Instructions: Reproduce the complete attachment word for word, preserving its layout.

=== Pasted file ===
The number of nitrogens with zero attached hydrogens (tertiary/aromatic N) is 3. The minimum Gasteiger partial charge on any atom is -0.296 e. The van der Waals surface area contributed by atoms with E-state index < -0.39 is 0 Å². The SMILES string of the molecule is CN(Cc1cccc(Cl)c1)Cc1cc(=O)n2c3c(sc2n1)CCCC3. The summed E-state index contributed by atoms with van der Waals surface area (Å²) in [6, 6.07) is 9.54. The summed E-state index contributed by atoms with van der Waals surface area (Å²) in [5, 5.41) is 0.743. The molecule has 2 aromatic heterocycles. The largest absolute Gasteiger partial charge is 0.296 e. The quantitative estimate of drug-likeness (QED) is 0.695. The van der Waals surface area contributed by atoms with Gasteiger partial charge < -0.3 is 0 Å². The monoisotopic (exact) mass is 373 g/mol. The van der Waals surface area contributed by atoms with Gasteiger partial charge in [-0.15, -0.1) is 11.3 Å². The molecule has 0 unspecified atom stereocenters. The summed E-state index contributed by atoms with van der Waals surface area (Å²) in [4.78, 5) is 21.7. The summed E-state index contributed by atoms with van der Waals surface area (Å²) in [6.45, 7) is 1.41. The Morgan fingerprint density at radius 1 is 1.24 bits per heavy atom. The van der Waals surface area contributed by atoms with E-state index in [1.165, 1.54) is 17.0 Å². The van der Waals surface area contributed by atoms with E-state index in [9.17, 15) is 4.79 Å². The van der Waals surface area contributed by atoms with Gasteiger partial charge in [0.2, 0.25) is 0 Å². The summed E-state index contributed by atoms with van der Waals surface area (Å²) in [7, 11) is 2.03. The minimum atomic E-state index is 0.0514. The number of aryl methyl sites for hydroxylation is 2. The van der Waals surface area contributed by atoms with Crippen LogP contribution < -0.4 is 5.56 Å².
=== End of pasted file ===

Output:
The number of nitrogens with zero attached hydrogens (tertiary/aromatic N) is 3. The minimum Gasteiger partial charge on any atom is -0.296 e. The van der Waals surface area contributed by atoms with E-state index < -0.39 is 0 Å². The SMILES string of the molecule is CN(Cc1cccc(Cl)c1)Cc1cc(=O)n2c3c(sc2n1)CCCC3. The summed E-state index contributed by atoms with van der Waals surface area (Å²) in [6, 6.07) is 9.54. The summed E-state index contributed by atoms with van der Waals surface area (Å²) in [5, 5.41) is 0.743. The molecule has 2 aromatic heterocycles. The largest absolute Gasteiger partial charge is 0.296 e. The quantitative estimate of drug-likeness (QED) is 0.695. The van der Waals surface area contributed by atoms with Gasteiger partial charge < -0.3 is 0 Å². The monoisotopic (exact) mass is 373 g/mol. The van der Waals surface area contributed by atoms with Gasteiger partial charge in [-0.15, -0.1) is 11.3 Å². The molecule has 0 unspecified atom stereocenters. The summed E-state index contributed by atoms with van der Waals surface area (Å²) in [4.78, 5) is 21.7. The summed E-state index contributed by atoms with van der Waals surface area (Å²) in [6.45, 7) is 1.41. The Morgan fingerprint density at radius 1 is 1.24 bits per heavy atom. The van der Waals surface area contributed by atoms with E-state index in [1.165, 1.54) is 17.0 Å². The van der Waals surface area contributed by atoms with E-state index in [9.17, 15) is 4.79 Å². The van der Waals surface area contributed by atoms with Gasteiger partial charge in [0.2, 0.25) is 0 Å². The summed E-state index contributed by atoms with van der Waals surface area (Å²) in [7, 11) is 2.03. The minimum atomic E-state index is 0.0514. The number of aryl methyl sites for hydroxylation is 2. The van der Waals surface area contributed by atoms with Crippen LogP contribution < -0.4 is 5.56 Å².